May 29, 2020, was the day my wife and I packed up all of our life belongings into a U-Haul and with our son in the back of our car, started our journey driving from Durham, North Carolina up to Boston. We quickly learned that 6-month-olds do not much like 12-hour car rides, regardless of how many stops are made along the way and that they primarily express that displeasure through screaming. Fortunately, we also learned on that drive that our son is especially comforted by the music of Queen. The journey was full of unexpected challenges from assembling travel cribs to nearly driving the U-Haul into a short bridge in New York City only to be stopped and saved by the police. Ultimately, a couple of days and a few challenges later, we pulled into our apartment in Cambridge at 10 pm. Exhausted, we backed into our driveway to a loud cracking sound. Someone came over and said “welcome to the neighborhood, unfortunately you just destroyed our fence … do you want some extra masks?”
Similarly, starting off my journey as a doctor beginning in the ICU in the time of COVID with the whole of society in a state of anxiety was not what I was imagining when I was finishing medical school. I had significant fear and trepidation around starting my work with the most medically sick patients. I vividly remember orientation day, meeting and feeling comforted by two wonderful rising psychiatry PGY-2s finishing their intern year in the ICU who shared with me the meaningfulness of their time there and of the work they had just completed. From them and from so many colleagues throughout that year from the ICU to the inpatient psychiatry unit at MGH, I learned the meaning of the motto “never worry alone”. Through the many challenging and rewarding days and nights, the comradery and common purpose I felt with my classmates, senior residents, supervisors, social workers, nurses and the entire MGH/McLean community was always present.
As a second-year resident, we have core experience in the Emergency Department at MGH responding to psychiatric emergencies. In our work there, the toll of the pandemic on the mental health of so many is visible and everyday there is a new level of crisis in those seeking emergency psychiatric assistance in a place that is made for times of crisis. Working with patients from all over the world coming straight to the emergency room from Boston Logan airport to people from every walk of life and background in Boston, I learned how to assess complex and challenging situations and consider the medical, psychiatric, psychological, and social aspects to their presentations and with supervisors find how to best be helpful in addressing and responding to those needs in people facing this level of crisis.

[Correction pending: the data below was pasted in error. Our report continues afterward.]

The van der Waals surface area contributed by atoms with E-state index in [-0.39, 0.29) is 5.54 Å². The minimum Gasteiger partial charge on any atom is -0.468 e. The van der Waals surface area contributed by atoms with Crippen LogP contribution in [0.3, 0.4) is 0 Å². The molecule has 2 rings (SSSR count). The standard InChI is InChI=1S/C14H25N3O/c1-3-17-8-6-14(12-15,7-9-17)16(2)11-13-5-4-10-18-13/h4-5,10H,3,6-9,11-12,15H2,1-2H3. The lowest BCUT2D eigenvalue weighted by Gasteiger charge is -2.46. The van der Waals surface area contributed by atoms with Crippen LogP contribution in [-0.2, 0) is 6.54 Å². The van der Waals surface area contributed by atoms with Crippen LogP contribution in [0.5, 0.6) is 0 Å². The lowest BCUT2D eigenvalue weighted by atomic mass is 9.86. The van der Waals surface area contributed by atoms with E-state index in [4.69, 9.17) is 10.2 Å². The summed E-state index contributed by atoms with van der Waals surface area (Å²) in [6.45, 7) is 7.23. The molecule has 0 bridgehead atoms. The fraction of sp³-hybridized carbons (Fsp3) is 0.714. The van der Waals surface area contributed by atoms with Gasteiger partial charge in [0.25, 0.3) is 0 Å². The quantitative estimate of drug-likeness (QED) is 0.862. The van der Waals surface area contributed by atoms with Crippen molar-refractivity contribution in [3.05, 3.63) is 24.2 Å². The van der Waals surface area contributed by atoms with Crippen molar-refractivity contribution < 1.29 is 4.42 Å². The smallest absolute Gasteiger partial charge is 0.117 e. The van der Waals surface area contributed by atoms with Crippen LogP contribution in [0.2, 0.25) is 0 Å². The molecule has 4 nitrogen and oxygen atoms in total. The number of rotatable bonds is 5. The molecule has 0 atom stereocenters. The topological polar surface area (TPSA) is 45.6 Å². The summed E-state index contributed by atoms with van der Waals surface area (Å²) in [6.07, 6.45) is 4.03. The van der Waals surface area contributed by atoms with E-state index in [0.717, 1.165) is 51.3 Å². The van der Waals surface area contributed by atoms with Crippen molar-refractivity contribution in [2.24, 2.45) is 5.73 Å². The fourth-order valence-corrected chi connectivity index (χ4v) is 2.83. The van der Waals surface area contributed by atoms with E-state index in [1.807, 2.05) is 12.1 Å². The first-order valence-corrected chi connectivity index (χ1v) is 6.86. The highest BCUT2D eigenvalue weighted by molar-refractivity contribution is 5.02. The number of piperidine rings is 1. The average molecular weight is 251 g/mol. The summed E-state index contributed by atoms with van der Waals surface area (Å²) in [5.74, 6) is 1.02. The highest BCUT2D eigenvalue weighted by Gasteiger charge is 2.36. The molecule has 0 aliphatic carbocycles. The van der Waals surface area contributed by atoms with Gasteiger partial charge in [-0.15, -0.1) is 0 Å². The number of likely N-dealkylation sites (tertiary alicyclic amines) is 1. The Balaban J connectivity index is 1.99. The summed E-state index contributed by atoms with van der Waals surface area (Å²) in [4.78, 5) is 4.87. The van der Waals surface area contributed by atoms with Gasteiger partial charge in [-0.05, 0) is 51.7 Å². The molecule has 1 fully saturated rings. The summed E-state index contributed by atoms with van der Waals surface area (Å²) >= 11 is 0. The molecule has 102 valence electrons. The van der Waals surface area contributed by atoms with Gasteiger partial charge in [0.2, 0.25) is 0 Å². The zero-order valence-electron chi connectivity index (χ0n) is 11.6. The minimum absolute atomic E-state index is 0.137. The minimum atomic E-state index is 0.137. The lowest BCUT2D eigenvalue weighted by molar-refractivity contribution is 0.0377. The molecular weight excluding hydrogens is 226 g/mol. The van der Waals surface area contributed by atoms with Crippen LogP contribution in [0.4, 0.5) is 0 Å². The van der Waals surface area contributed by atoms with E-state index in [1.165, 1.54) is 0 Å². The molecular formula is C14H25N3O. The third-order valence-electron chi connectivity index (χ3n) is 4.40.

As I write this, I spent the day as the PDOC (psychiatry doctor on call) at McLean Hospital carrying a walkie talkie and responding to psychiatric emergencies, medically screening patients to come to the hospital, and admitting patients to the inpatient units. Many moments of the day in-between those responsibilities I have been wandering the grounds; walking in the beautiful open meadow at the top of the hill and watching the blue jays and cardinals in the forest. I had a lot of time to think about my PGY-2 year and growing into the many roles of a psychiatrist from learning the skills of a therapist, to addressing medication side effects, to analyzing data and research. I reflected on how much I valued being surrounded by and learning from supervisors and co-residents whose intelligence, wisdom, and shared values of humility and curiosity have kept me growing and learning in these roles every day.
When our family planned our journey to Boston, we never expected all the twists and turns on the road ahead and now – two years later, from so uncertain a start, we have found a home in Boston and joy in our time in its forests, farms, and museums. From starting in a changed and challenged world, what has made the first two years of my residency journey at MGH/McLean so deeply formative, meaningful, and fun has been the incredible fortune share it with fifteen extraordinarily good people: Mackenzie, Deirdre, Karima, Rachel, Kate, Henry, Andrea, Ana, Alex, Julia, Alejandra, Ricky, Seth, Rebecca, and Josh. I am deeply grateful to them, my son, my wife, and the many people of the MGH/McLean residency program who make me excited to continue to grow together on the shared journey ahead!